The Cost of Cold

It’s been a rough few days out here on Rising Moon Farm. I did chores five days ago, and even though it was only 5 degrees, it wasn’t too bad, and if truth be told, I was feeling smug out there pitching hay and feeding corn and refilling water troughs,. We Minnesotans are tough, living in a land so cold your spit shatters when it hits the ground. How cool is that?

Then the temperature dropped. Suddenly it was -20, with a windchill of -35. This nasty stuff becomes serious, especially when it goes on day after day. Every morning we trudged up to the barn, sharing chores because it was too cold for one person to be outside long enough to do all the chores alone, and we’d find the sheep hanging around on their hay bed, chewing cud and looking unconcerned about the weather. (The morning I took this photo, it was -15.) But I said it would be a miracle if we didn’t lose anyone to the cold.

All the animals had plenty of food and water, and a place to get out of the wind. The birds in the chicken house were cold, however, and one black and white speckled hen got weaker and weaker until Melissa brought her into the house. She’s been living in a cage in the entry way for a few days now, and is doing fine. She’s a polite house guest, only cooing now and then, rustling the newspapers underneath her occasionally.

In our flock of 45 ewes, we still have two of our original flock, #18 and #66, ewes who were born in 1996. They were still producing twins, which is amazing for nearly 11-year-old ewes. They have been living with the ewe lambs and Chachi (the llama), and have had access to our three-sided barn.

Turns out that wasn’t enough. Melissa went up to check on the sheep this afternoon, and found that #18, one of her favorites, had died. Age? Illness? Possibly both, combined with the cold. No way to really know. We were lucky to just lose one animal. Ranches out west have been buried in snow and blindsided by cold several times this winter, and hundreds of animals have died. While death is a natural part of farming, it’s hard when Mother Nature steals one when you’re not looking.

The cold will be breaking soon, and the temperature should rise to 10 above later this week. After five days of -20, 10 above is gonna feel like a heat wave. We’re ready for the break, and so are the animals.

5 thoughts on “

  1. My relatives live not too far away, near Howard Lake. They’ve extended a warm welcome to me, trying to entice me to move to Minnesota from Phoenix, Arizona. The welcome is about the only thing warm about the whole deal, as far as I can see.

    Last summer I was in Wright County for the first ever Minnesota Garlic Festival, put together by my cousin Marienne and her husband Jerry. As it was then about 112 degrees in the shade in Phoenix, I rhapsodized about moving to the glorious cool of the north country. They probably chuckled at my romantic ignorance.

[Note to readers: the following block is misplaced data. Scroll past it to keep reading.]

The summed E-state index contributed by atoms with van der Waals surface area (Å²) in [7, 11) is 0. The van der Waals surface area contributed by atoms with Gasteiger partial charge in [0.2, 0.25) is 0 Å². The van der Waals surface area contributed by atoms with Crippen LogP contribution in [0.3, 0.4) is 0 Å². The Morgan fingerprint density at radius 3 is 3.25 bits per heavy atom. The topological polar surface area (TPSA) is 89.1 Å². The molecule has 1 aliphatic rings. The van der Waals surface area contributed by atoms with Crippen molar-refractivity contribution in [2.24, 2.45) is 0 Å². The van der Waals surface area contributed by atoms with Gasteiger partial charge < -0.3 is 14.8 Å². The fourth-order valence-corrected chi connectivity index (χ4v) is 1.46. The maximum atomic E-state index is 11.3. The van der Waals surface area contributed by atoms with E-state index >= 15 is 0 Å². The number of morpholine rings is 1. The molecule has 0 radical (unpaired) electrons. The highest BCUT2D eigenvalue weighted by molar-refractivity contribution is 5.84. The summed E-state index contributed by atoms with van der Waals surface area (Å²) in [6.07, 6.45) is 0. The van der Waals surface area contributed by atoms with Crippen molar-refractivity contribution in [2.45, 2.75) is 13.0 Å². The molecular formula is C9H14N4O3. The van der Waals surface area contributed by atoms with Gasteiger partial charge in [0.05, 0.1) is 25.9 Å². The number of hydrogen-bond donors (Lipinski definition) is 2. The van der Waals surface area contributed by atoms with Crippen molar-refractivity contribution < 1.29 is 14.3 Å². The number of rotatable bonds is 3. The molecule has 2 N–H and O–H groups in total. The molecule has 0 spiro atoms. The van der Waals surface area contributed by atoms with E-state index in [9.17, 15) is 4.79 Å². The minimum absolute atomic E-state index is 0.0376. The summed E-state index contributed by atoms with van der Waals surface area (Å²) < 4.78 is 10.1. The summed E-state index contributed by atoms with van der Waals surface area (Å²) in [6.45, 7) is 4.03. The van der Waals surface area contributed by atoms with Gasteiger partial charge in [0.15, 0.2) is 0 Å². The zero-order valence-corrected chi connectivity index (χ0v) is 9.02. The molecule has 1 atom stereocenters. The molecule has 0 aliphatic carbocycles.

I can laugh about my Minnesota fantasy now, and people up your way are free to think I’m crazy. But just remember, in six months it will again be 112 in the shade in Phoenix, I’ll be back for another Garlic Festival and I’ll undoubtedly be talking about moving to Minnesota again.

    We each get a little slice of Heaven, but we’ve gotta pay for it with a great big chunk of Hell.

  2. Hey, Debbieduck—-Chachi is fine. While all the llamas can get out of the wind, he’s with the bunch of sheep who have access to the barn. He still won’t let me touch him, so kisses are out of the question, but he loves me when I bring him corn!

  3. Lori,

    I love your comment about heaven and hell—that pretty much sums up Minnesota…

    The world keeps getting smaller. Marienne and Jerry are friends of ours, and Jerry took a shift caring for our farm when we went to England and Scotland a few years ago. (Yes, we took an actual VACATION!) Your uncle Willard is one of Melissa’s dearest friends, and taught her much of what she knows about farming.

    So now you have two farms urging you to return to MN…ignore all our complaints about weather…it really isn’t that bad (she says, her Pinocchio wooden nose growing longer and longer by the minute!)

  4. I always say that I don’t know if I could be doing this sheep raising/farm stuff if we lived in my old homeland of Minnesota. I’ve been hearing about your cold weather, and feel for you. Out here in balmy Oregon we had a week of frozen water buckets and that was bad enough – I know you’re groaning. I am sorry about the ewe. Lambing is stressful enough I’m glad we don’t do it in Minnesota weather – but I applaud you both, and your girls for their midwestern toughness! Do you have a donkey? You have to get a mini donkey. We love ours.

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